Ebony graduated from East Carolina University with a B.A. in Political Science and a B.S. in Communications. She also holds a Masters of Public Administration from the University of North Carolina at Chapel Hill.

Danica Lee

For the past year, Danica Lee (she/they) has been a Grants Associate at Democracy Fund. She has a background in community and youth organizing and is passionate about investing in the southern communities that raised her. With an emphasis on racial equity and popular education, she has worked across North Carolina and nationally to advance leadership development and civic participation. Working with community nonprofit organizations through the 2020 election prompted her to learn more about equitable grantmaking and what role philanthropy and grantmakers play in a rapidly changing public sector. Danica currently lives in North Carolina, where they serve as a board member and volunteer for local community organizations empowering communities of color and leadership development for young people across the state. In their free time they enjoy finding and trying new bread recipes.

Briana Perry

Briana Perry (she/her) is the Director of Liberatory Learning and Capacity Building at Communities for Just Schools Fund, a national collaborative that brings together philanthropy with the power of grassroots organizing to transform schools. In her role, Briana leads the technical assistance and capacity building program, supporting CJSF’s partner network with deepening capacities around organizing, leadership, and healing and wellness.

Previously, Briana served as the Co-Executive Director at Healthy and Free Tennessee, a statewide network working to grow a movement for reproductive freedom. A Black feminist who proudly calls the South home, Briana is a facilitator, writer, trained birth doula, and a former teacher. She graduated from Vanderbilt University with her B.A. in Sociology and Women’s and Gender Studies in 2013. In 2016, she completed her M.Ed. in Learning, Diversity, and Urban Studies at Vanderbilt University, Peabody College. Briana has organized around gender and racial justice issues for nearly a decade, having organized with groups including the Official Black Lives Matter Memphis Chapter and the Nashville Feminist Collective. Briana is passionate about transformative justice and reproductive justice and building power in the Southern region.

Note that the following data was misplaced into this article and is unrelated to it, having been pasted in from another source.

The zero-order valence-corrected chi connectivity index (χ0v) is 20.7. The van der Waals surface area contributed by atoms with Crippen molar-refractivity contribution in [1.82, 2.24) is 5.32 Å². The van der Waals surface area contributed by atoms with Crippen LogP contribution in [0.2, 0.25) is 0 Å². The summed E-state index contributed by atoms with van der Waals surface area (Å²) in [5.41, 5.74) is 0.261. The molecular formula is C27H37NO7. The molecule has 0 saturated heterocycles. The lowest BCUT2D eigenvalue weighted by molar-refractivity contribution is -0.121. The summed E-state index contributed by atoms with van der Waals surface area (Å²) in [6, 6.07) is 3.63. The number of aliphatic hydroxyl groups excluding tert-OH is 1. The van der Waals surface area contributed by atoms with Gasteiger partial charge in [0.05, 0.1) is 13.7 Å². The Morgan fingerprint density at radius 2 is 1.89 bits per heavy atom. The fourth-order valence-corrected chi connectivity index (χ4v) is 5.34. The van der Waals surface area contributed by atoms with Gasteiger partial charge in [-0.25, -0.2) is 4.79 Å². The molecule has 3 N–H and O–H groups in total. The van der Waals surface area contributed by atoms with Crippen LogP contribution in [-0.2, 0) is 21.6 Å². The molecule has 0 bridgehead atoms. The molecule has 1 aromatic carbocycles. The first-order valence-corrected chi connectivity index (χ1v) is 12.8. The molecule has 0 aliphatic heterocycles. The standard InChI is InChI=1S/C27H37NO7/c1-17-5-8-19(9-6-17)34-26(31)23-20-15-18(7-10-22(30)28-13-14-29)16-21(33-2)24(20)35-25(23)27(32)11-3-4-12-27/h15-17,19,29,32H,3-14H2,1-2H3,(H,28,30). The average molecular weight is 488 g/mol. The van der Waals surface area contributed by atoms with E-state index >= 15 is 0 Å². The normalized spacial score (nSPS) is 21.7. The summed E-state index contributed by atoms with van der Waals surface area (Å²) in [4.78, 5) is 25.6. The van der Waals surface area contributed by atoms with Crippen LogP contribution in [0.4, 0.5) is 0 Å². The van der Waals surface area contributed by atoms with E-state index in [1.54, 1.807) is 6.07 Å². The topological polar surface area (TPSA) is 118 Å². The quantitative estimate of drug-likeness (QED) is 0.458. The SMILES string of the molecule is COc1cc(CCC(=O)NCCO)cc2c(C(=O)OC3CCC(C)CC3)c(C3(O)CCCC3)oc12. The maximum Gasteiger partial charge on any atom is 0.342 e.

Brandy Hudson
Brandon Gleaton

Brandon brings over a decade of diverse experience, spanning K-12 schools, adult education, higher education, and the non-profit sector.

He currently serves as Program Officer at Borealis Philanthropy’s Spark Justice Fund, which resources grassroots organizing groups that are ending money bail and unjust pretrial detention policies, all while supporting organizations and power-building groups to decarcerate, close jails and advance transformative visions of pretrial justice in the communities most impacted by incarceration.

Brandon serves as a board member for Affirmation’s Community Center, a leading LGBTQ advocacy and programming organization in Michigan. In a bid to enhance civic participation, he successfully ran for and was elected as a precinct delegate, actively engaging in efforts to inform and boost voter turnout during pivotal elections.

Brandon is a graduate of Wayne State University, obtaining a B.A in Education and a master’s in Public Administration and Policy from The University of Michigan-Dearborn.

Meet the FSP Faculty

Click on the faculty member photos to learn more!

Karimah Nonyameko

Karimah Nonyameko is a program officer with the Human Rights program at the Heising-Simons Foundation. Prior to joining the Foundation, Karimah worked for the National Alliance on Mental Illness South Carolina (NAMISC) as the Ending the Silence Lowcountry Regional Program Manager. Before joining NAMISC, Karimah worked with Encore.org’s Generation-to-Generation Program designing an online learning community for youth-serving practitioners and supporting a diverse network of communities and organizations experimenting with innovative models for engaging older adults to help children thrive. Prior to Encore.org, Karimah was the Subject Matter Expert in Community Development for Habitat for Humanity International.